In my book on altruism (yet to be finished!), I’m thinking about including the following as a way to begin reflecting on the question of whether anything like “pure” altruism exists (where someone acts entirely for the sake of another with no benefit at all for the self).  Let me know your thoughts.


One might think that “altruism” is a non-problematic term.  It comes from the Latin word “alter” which means “other,”  and so refers broadly to actions that benefit someone other than oneself.  It stands in contrast with “egoism,” based on the Greek word “ego,” meaning “I” or “myself,” and therefore referring to actions that benefit oneself.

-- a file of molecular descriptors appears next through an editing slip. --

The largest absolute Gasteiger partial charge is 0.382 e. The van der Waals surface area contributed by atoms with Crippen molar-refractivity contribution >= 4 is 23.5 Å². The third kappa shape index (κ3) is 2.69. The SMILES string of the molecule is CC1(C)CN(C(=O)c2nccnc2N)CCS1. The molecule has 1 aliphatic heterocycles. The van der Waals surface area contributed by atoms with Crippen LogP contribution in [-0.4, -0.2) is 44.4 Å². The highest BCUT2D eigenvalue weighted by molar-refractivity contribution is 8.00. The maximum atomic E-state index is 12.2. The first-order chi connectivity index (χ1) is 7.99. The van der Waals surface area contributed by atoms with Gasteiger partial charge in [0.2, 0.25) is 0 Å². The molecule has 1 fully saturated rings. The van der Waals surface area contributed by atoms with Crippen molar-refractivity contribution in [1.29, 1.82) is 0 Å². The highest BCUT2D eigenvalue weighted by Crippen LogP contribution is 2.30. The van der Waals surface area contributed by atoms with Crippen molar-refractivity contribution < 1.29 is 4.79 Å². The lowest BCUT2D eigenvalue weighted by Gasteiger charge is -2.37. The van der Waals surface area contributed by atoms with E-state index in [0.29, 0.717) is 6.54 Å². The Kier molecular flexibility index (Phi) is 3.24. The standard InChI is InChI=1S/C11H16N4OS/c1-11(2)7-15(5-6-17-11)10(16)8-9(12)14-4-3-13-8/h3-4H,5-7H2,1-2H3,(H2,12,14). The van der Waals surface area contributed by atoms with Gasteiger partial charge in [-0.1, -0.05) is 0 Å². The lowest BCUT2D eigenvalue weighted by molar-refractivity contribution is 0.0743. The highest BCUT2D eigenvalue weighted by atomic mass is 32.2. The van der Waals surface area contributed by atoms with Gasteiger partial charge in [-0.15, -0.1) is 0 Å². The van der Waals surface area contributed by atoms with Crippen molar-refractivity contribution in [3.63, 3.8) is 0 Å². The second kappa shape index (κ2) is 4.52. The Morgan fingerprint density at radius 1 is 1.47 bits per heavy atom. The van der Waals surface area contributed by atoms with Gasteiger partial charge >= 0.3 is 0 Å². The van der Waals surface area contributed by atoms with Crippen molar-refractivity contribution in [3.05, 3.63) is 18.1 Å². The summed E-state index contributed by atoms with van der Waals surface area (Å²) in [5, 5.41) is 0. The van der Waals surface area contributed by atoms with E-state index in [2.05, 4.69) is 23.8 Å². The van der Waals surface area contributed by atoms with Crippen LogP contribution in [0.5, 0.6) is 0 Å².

That all seems simple enough: the terms differentiate between doing things for others and doing things for ourselves.  But it turns out that in practice it is difficult – possibly impossible – to establish clear boundaries between altruism and egoism.  As a result, philosophers, psychologists, and evolutionary biologists perennially debate how to understand the terms.

I’ll illustrate the problem by telling a strange personal anecdote. Did it involve an act of altruism, egoism or, somehow, both?

It happened in 1974,

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